Written by: C Yabsley

Air brushing and photo editing is no longer restricted to magazines and advertising. With apps such as Snapchat and Facetune on most smart phones, more and more people are editing their images to their liking. Taking it one step further are those who are seeking cosmetic surgery to permanently look like their edited pictures which is leading to issues such as body dysmorphic disorder

Taking a selfie and using your phone apps to embellish the image with flowers, smooth the skin or enhance your eyes can be a bit of fun. For some people, comparing their real reflection with the way they appear post-photo editing can, according to a report published in a JAMA Facial Plastic Surgery, take a toll on a person’s self-esteem and may even trigger body dysmorphic disorder (BDD). The authors found that 55 per cent of plastic surgeons report seeing patients because they want to improve their appearance in selfies.

Studies have shown that teen girls who “manipulated their photos were more concerned with their body appearance, and those with dysmorphic body image seek out social media as a means of validation.”

It’s not just teenage girls who are making appointments with cosmetic surgeons. One American study, for example, found that the percentage of men dissatisfied with their overall appearance (43%) has nearly tripled in the past 25 years and that nearly as many men as women are unhappy with how they look.1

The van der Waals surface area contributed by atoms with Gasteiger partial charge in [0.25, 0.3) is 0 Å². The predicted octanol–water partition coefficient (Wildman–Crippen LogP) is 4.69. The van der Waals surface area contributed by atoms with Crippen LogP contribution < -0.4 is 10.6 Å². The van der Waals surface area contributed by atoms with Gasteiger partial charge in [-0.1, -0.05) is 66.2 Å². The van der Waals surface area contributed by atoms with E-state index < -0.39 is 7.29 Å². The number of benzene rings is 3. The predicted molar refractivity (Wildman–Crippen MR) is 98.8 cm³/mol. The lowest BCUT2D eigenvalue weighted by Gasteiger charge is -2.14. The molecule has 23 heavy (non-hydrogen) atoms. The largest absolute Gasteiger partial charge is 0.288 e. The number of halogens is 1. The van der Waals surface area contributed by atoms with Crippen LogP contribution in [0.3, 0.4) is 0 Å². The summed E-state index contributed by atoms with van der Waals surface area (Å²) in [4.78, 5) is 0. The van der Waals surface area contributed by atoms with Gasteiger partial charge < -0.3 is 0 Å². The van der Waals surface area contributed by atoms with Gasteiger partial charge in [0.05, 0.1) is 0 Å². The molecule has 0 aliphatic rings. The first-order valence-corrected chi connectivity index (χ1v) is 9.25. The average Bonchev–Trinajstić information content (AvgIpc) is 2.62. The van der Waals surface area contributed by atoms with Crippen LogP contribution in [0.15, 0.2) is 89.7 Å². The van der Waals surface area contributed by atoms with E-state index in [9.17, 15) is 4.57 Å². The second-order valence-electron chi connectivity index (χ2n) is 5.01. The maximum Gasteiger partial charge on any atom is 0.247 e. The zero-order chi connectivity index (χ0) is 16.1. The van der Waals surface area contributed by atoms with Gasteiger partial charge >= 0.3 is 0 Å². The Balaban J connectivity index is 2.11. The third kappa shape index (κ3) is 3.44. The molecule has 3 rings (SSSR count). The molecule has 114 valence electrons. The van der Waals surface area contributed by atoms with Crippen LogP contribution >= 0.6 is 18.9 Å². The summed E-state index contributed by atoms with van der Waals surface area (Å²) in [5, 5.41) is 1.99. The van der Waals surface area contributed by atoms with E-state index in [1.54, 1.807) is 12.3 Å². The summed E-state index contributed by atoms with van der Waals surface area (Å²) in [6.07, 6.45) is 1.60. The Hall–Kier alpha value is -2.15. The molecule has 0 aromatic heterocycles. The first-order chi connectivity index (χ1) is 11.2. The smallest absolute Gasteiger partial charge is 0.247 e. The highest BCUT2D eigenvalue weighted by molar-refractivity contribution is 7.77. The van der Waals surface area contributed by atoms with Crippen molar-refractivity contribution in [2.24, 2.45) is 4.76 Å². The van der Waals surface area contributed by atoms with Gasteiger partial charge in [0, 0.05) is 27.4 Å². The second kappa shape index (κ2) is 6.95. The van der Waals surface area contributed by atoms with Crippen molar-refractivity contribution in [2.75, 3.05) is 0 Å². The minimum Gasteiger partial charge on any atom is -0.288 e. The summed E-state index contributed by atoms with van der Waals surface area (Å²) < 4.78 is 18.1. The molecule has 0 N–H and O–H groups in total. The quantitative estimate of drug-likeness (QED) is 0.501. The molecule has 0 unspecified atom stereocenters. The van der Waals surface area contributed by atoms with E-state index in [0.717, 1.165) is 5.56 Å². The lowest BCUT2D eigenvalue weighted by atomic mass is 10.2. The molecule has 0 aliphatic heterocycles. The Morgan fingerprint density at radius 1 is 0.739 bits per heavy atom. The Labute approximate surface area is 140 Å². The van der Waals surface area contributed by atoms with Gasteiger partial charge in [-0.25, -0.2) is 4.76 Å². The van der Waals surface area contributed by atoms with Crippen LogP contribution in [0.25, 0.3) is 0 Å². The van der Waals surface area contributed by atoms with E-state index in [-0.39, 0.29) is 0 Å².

According to Neelam Vashi, MD, director of the Ethnic Skin Center at BMC and Boston University School of Medicine, this new phenomenon is called “Snapchat dysmorphia, where patients are seeking out surgery to help them appear like the filtered versions of themselves.”

“This can be especially harmful for teens and those with BDD, and it is important for providers to understand the implications of social media on body image to better treat and counsel our patients,” said Vashi.

Those squares on our smart phones are not a realistic reflection of real life. Professor David Castle, Professor of Psychiatry at St Vincent’s Health and The University of Melbourne agrees. “Generally, people are becoming more concerned and occupied with their appearance.”

In his research, Professor Castle has found that people with BDD look at themselves and others in a different way. “They over-scrutinise themselves and others. For instance, they’ll over-scrutinise their own nose. They may then look at the noses of others and select a nose, from a film or photograph that they consider to be ‘perfect’. If they can’t have a nose like that, they’ll then consider themselves to be useless, and a whole cascade of thoughts which denigrate their self-esteem may follow.”

What is BDD?

This form of self-consciousness and obsession over appearance can be a symptom of BDD, which affects around two percent of the population.